Editorials

While some might view the successful adaptations of large gulls as a refreshing counterpoint to the general, depressing trend of species being pushed to extinction by human activities, this perspective is not dominant…

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In ornithological company, the concept of climate change is usually discussed in terms of measurable impacts on bird populations and habitats, rarely on the way that it may affect the practice of birdwatching itself…

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Stepping off the Orient Express in Istanbul in April 1966, I wasn’t aware of what the next 50 years would open my eyes to in the world of Islam. The haunting voice of the Muezzin calling the faithful to prayer from the Blue Mosque rang over the city and, as I look back, may have been saying: ‘Young man, the Middle East is now your ornithological playground.’

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Nowadays, we take it for granted that we can identify most bird species, but it wasn’t always like this. Early ornithologists often found it extremely difficult to distinguish one species from another, especially in groups like raptors, waders and warblers…

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The recent BB paper on IUCN threat assessments was an interesting and thought-provoking read, although I struggled to see how the results would be especially useful for bird conservation, despite assertions to the contrary. We seem to be awash with ever more refined and complex assessments of the status and conservation priority of birds (and other species)…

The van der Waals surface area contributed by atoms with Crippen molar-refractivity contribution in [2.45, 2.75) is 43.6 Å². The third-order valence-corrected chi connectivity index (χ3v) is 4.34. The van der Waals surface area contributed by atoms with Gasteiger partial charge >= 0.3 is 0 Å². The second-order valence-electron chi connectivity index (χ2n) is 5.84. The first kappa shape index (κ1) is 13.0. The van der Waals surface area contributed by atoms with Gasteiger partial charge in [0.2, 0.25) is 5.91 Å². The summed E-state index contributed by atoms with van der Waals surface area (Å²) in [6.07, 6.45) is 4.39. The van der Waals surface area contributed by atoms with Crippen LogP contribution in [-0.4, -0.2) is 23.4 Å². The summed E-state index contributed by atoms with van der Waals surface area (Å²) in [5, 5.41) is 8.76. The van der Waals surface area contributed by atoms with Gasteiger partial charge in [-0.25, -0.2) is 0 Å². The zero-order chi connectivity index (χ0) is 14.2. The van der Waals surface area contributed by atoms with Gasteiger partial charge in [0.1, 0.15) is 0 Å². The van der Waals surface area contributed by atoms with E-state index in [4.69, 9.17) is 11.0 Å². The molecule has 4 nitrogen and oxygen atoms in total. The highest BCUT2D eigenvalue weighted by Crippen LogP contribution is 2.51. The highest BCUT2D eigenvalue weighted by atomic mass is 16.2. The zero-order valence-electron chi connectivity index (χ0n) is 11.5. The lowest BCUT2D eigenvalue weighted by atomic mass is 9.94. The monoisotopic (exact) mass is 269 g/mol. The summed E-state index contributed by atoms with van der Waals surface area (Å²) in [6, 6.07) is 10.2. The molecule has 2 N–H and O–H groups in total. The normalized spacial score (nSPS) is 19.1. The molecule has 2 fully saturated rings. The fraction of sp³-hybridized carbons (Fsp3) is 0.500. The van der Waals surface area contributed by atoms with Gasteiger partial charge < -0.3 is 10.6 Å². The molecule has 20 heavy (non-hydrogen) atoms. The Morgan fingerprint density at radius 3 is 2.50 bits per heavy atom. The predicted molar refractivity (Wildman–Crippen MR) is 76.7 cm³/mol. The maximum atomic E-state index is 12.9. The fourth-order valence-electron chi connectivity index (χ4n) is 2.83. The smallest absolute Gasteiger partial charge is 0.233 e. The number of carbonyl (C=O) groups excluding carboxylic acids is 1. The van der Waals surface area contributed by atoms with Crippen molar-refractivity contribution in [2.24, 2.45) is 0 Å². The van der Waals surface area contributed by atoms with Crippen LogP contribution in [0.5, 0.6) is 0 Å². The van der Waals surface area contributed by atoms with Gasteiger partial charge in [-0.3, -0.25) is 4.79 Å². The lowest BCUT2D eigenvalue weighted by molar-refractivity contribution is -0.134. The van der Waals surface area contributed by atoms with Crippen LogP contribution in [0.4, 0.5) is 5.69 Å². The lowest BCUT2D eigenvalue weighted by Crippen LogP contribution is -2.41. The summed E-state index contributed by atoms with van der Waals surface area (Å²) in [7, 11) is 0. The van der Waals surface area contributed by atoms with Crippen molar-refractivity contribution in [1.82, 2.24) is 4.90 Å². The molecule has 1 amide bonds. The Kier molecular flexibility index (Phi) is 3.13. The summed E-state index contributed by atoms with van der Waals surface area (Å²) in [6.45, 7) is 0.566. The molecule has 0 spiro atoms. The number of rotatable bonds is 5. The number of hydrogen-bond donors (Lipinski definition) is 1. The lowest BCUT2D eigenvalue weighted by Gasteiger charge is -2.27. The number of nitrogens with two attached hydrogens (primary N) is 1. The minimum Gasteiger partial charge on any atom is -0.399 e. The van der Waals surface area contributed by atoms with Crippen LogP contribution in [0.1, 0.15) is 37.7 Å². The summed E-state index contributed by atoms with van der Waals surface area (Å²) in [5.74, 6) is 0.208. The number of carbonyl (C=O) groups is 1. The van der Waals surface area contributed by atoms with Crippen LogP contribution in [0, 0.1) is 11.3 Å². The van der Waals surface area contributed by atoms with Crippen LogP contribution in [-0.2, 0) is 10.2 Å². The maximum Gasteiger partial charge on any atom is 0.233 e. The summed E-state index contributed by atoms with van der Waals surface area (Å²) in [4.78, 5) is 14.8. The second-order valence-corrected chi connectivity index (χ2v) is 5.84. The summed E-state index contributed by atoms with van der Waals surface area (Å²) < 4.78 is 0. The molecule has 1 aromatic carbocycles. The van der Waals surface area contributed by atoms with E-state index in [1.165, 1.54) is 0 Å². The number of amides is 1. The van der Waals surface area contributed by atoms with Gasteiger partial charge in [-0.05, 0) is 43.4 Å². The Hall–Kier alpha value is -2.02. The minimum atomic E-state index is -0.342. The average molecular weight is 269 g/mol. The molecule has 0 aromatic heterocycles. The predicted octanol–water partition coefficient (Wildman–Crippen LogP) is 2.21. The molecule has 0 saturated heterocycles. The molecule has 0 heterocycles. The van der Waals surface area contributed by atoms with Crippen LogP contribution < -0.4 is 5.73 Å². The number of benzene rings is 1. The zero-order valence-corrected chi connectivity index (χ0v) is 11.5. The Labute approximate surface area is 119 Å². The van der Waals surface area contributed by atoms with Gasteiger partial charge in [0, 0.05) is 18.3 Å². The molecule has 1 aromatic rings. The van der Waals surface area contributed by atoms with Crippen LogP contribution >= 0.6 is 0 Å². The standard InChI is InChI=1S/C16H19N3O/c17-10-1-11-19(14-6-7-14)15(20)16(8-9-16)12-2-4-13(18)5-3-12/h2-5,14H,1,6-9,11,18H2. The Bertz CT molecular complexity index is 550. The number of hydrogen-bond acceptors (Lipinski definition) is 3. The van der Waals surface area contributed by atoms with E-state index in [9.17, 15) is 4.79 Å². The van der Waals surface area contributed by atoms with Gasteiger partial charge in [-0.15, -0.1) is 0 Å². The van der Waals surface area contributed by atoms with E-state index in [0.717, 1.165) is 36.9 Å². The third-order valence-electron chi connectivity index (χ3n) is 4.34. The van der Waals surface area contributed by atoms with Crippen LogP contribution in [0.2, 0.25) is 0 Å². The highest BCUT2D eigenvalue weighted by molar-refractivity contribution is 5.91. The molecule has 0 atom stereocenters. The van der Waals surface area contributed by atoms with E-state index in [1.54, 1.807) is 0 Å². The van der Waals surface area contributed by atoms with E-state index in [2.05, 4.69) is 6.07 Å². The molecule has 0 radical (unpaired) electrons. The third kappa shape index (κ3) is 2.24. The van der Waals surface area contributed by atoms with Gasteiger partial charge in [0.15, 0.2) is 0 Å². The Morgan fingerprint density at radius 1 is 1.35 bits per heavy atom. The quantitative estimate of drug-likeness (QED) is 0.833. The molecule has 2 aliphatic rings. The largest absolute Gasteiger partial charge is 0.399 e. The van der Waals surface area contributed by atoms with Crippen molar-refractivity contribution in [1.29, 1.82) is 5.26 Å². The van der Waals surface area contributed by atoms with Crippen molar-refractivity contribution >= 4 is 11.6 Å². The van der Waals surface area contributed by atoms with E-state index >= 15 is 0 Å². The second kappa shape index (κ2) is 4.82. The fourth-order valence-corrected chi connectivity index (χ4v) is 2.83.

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Following changes made to the roles of the directors and trustees in the management of British Birds, the trustees have decided to enhance the role of the BB Trust and its charitable activities. The Trust now welcomes donations to help fund its grants, or to fund specific projects…

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The massive declines in most farmland bird species that have occurred since the 1970s have not been conspicuously reversed in recent years, despite the wide uptake of agri-environment measures by farmers. This is the conclusion one would draw from the Breeding Bird Survey and other national monitoring schemes run by the BTO. But what about the situation at a more local scale?

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Our scientific programmes bring together team members, students, volunteers and visiting researchers to provide the foundations needed for informed protection and management. Each year around 25,000 people take part in our environmental education programmes: workshops, wildlife clubs, summer camps, school visits, etc. Like everyone else, we work hard to enrol new supporters and struggle to raise sufficient funds…

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One Sunday last July I strolled down to the hide at RSPB Otmoor, one of my local birding patches in Oxfordshire. Five years ago I might have entered an empty hide. Not anymore. The place was packed with bird photographers, happily chatting as they waited patiently for the shot…

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Seventy-three years a birdwatcher, I am back at base camp: a landlocked farmland patch…

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